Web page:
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Physiological Disorder of Mango

Physiological disorders of mango

S. Parthasarathy, Ph.D Scholar, Dept. of Plant Pathology, TNAU, Coimbatore-3

        Exposure of mango fruit to various environmental, cultural and post-harvest handling treatments often leads to tissue abnormalities which are quite distinct from those induced by pathological and entomological agents. These types of abnormalities are generally termed as physiological disorders. The complexity of events leading to their occurrence often makes it more difficult to define the causal factors than is the case for post-harvest diseases or pests.

        Physiological disorders are usually the result of imbalances in metabolism induced by some factor in the pre-harvest or post-harvest environment that leads to cell collapse and the appearance of water- soaked brown areas on some part of the fruit. Pre-harvest factors that predispose mango to physiological disorders include growing location, orchard. condition, tree nutrition and conditions at harvest while post- harvest storage conditions such as temperature, oxygen and carbon- dioxide levels, packaging and surface coating treatments are contributing factors to the occurrence of the disorders.

Conditions such as soft-nose, tip-pulp, internal breakdown or soft-centre or spongy-tissue have been described in literature. Some of the physiological disorders are described below.

Chilling injury is manifested initially as a brown discoloration of the skin often accompanied by pitting but in more severe cases the skin colour becomes more pronounced and the flesh is affected. There is also uneven ripening with poor colour and flavour development and the fruit is prone to develop rots. It is generally accepted that storage of all cultivars of mango below 10°C renders the fruit susceptible to develop chilling injury although the time required to show visible symptoms varies between cultivars. It has been found that most cultivars can be safely stored for two to four weeks near 10°C and then ripened normally when subsequently returned to ambient temperature.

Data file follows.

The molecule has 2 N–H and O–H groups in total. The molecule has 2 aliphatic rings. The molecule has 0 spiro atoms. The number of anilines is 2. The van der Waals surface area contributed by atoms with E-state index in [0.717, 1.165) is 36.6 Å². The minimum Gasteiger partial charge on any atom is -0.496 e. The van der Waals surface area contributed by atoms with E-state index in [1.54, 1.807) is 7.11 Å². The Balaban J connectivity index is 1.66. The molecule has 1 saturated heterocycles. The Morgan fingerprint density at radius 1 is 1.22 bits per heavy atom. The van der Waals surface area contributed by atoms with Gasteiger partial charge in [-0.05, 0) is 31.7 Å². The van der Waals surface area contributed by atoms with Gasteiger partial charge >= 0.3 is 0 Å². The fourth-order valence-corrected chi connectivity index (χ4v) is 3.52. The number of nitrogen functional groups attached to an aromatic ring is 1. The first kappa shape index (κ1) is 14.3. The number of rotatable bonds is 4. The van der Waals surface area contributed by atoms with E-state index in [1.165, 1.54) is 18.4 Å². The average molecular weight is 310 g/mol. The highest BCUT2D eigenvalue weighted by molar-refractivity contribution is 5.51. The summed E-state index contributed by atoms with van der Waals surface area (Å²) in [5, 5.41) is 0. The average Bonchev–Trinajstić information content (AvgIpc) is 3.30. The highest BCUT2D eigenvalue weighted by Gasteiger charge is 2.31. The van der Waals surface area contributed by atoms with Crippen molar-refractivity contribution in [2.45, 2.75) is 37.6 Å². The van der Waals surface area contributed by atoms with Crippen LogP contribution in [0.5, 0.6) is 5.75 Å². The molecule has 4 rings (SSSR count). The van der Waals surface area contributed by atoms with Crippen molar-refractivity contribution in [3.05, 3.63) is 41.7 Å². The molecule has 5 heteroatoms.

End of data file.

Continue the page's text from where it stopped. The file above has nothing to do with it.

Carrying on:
Internal breakdown has been observed in some varieties of mango subsequent to storage in polythene bags or polyvinyl chloride wraps. Waxing also invariably causes this disorder. Apart from failure of the peel colour to advance to a full yellow stage, affected fruit do not exhibit external symptoms. Symptoms in the mesocarp range from pale flesh colour to the development of delineated starchy areas with airpockets, a condition termed spongy tissue. Severely affected fruits are characterized by a considerably reduced flesh firmness, uneven peel and pulp ripening, reduced total soluble solids and elevated titrable.

Lumpy tissue (called heb in Thailand) is prevalent in several Southeast Asian varieties. This disorder is characterized by the development of indentations in the peel, which become wider and deeper as the fruit approaches senescence. The mesocarp of affected fruits contains white lumps. The necrotic areas have been found to consist of ruptured cells surrounded by intact cells loaded with starch. Here are no reports of the etiology of this disorder.

Ricey disorder, also of unknown etiology, is commonly observed in ripened mango. Affected fruit show no external symptoms, but small lesions about the size of rice grains, delineated by tissue with cotton- like appearance, can be observed in the mesocarp. The sensory attributes are generally unaffected.

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Please note that this is the opinion of the author and is Not Certified by ICAR or any of its authorised agents.